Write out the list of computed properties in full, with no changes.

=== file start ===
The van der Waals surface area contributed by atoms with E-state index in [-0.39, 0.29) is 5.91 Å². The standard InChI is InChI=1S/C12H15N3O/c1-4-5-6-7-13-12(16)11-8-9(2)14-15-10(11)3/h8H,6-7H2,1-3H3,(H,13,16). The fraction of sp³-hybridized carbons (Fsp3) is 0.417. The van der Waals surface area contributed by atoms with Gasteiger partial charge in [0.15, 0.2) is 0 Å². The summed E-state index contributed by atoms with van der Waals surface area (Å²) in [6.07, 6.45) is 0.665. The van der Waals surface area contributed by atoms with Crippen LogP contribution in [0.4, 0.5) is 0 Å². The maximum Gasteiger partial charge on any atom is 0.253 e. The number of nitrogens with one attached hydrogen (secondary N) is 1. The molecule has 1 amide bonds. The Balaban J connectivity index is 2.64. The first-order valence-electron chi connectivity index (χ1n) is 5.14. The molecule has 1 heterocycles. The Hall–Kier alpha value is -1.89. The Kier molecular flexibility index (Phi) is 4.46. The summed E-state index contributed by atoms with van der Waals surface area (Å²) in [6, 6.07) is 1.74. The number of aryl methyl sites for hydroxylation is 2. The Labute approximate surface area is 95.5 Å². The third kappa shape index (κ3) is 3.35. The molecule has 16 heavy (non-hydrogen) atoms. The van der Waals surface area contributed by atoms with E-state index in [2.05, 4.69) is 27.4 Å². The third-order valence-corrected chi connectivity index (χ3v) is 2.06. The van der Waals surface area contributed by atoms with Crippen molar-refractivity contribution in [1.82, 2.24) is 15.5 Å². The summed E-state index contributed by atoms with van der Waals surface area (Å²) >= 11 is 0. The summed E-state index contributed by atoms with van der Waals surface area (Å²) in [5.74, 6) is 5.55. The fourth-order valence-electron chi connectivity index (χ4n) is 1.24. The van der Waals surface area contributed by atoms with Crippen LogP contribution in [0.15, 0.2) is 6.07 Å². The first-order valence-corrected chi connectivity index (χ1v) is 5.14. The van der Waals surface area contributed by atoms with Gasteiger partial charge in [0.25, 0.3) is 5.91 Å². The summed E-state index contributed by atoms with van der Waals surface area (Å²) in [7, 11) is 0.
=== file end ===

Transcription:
The van der Waals surface area contributed by atoms with E-state index in [-0.39, 0.29) is 5.91 Å². The standard InChI is InChI=1S/C12H15N3O/c1-4-5-6-7-13-12(16)11-8-9(2)14-15-10(11)3/h8H,6-7H2,1-3H3,(H,13,16). The fraction of sp³-hybridized carbons (Fsp3) is 0.417. The van der Waals surface area contributed by atoms with Gasteiger partial charge in [0.15, 0.2) is 0 Å². The summed E-state index contributed by atoms with van der Waals surface area (Å²) in [6.07, 6.45) is 0.665. The van der Waals surface area contributed by atoms with Crippen LogP contribution in [0.4, 0.5) is 0 Å². The maximum Gasteiger partial charge on any atom is 0.253 e. The number of nitrogens with one attached hydrogen (secondary N) is 1. The molecule has 1 amide bonds. The Balaban J connectivity index is 2.64. The first-order valence-electron chi connectivity index (χ1n) is 5.14. The molecule has 1 heterocycles. The Hall–Kier alpha value is -1.89. The Kier molecular flexibility index (Phi) is 4.46. The summed E-state index contributed by atoms with van der Waals surface area (Å²) in [6, 6.07) is 1.74. The number of aryl methyl sites for hydroxylation is 2. The Labute approximate surface area is 95.5 Å². The third kappa shape index (κ3) is 3.35. The molecule has 16 heavy (non-hydrogen) atoms. The van der Waals surface area contributed by atoms with E-state index in [2.05, 4.69) is 27.4 Å². The third-order valence-corrected chi connectivity index (χ3v) is 2.06. The van der Waals surface area contributed by atoms with Crippen molar-refractivity contribution in [1.82, 2.24) is 15.5 Å². The summed E-state index contributed by atoms with van der Waals surface area (Å²) >= 11 is 0. The summed E-state index contributed by atoms with van der Waals surface area (Å²) in [5.74, 6) is 5.55. The fourth-order valence-electron chi connectivity index (χ4n) is 1.24. The van der Waals surface area contributed by atoms with Crippen LogP contribution in [0.15, 0.2) is 6.07 Å². The first-order valence-corrected chi connectivity index (χ1v) is 5.14. The van der Waals surface area contributed by atoms with Gasteiger partial charge in [0.25, 0.3) is 5.91 Å². The summed E-state index contributed by atoms with van der Waals surface area (Å²) in [7, 11) is 0.